Bank lending standards for financing home and auto purchases remained little changed, but benchmarks for commercial and industrial (C&I) loans were eased, according to results of a second-quarter survey of senior bank loan officers released by the Federal Reserve Monday.
The survey results, gathered through the Fed’s July 2018 “Senior Loan Officer Opinion Survey on Bank Lending Practices,” also indicated that a “moderate share” of banks tightened standards on credit card loans, but kept commercial real estate (CRE) lending standards about unchanged, on balance.
The survey, first conducted in 1964 (and revised in 1981) is conducted quarterly by the Fed. For the second quarter of 2018, responses were received from 72 domestic banks (which were reflected in the Fed’s summary of the results) and 22 U.S. branches and agencies of foreign banks. The survey was conducted in July.
The survey also found weaker demand among consumers for residential real estate (RRE) loans during the second quarter, but demand generally for consumer loans was unchanged from the previous quarter.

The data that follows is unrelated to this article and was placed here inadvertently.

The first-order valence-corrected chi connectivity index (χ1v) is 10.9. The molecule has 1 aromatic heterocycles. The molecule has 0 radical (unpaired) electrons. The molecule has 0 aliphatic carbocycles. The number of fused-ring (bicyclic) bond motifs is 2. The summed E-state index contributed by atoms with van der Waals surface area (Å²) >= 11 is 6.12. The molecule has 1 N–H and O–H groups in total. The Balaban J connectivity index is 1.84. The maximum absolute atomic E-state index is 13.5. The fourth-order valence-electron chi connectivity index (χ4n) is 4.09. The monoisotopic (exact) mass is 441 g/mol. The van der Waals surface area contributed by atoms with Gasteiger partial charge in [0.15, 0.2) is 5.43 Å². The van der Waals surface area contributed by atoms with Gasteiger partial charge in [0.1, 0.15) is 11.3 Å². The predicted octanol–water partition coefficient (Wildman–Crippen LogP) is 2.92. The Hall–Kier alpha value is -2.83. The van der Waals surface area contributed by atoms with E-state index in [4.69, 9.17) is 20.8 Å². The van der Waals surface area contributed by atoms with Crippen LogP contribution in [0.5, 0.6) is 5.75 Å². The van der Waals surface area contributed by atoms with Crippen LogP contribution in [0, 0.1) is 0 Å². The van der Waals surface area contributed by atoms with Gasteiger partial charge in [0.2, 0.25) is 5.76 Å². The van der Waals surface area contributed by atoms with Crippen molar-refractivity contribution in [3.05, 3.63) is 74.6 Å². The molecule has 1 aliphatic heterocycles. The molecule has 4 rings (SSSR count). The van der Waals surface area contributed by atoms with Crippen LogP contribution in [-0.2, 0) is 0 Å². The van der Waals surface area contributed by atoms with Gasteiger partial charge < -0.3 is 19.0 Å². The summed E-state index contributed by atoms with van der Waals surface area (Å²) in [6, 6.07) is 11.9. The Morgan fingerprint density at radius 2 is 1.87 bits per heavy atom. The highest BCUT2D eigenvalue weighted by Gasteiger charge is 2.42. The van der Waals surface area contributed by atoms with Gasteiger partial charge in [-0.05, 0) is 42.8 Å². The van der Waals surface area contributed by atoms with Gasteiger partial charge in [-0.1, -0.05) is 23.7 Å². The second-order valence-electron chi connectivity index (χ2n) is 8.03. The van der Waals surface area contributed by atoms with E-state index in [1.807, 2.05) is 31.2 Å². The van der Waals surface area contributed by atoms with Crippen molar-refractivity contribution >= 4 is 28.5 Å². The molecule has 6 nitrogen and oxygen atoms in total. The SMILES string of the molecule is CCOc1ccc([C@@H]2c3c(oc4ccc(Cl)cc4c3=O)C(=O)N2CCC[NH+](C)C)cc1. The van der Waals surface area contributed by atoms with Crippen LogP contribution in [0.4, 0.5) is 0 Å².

Comparing current lending standards to those over the last 13 years, the Fed stated, RRE and subprime lending standards “are at the tighter end of the range from 2005 to now.”
On the commercial side, the survey results found “stronger demand” for C&I loans by smaller firms, and weaker demand overall for commercial real estate loans.
Comparing current lending standards to those over the last 13 years, the survey results reported bank levels of lending standards on C&I loans “are currently at the easier end of the range from 2005 to the present.”
For CRE loans, the Fed said banks reported currently having relatively tight lending standards on net.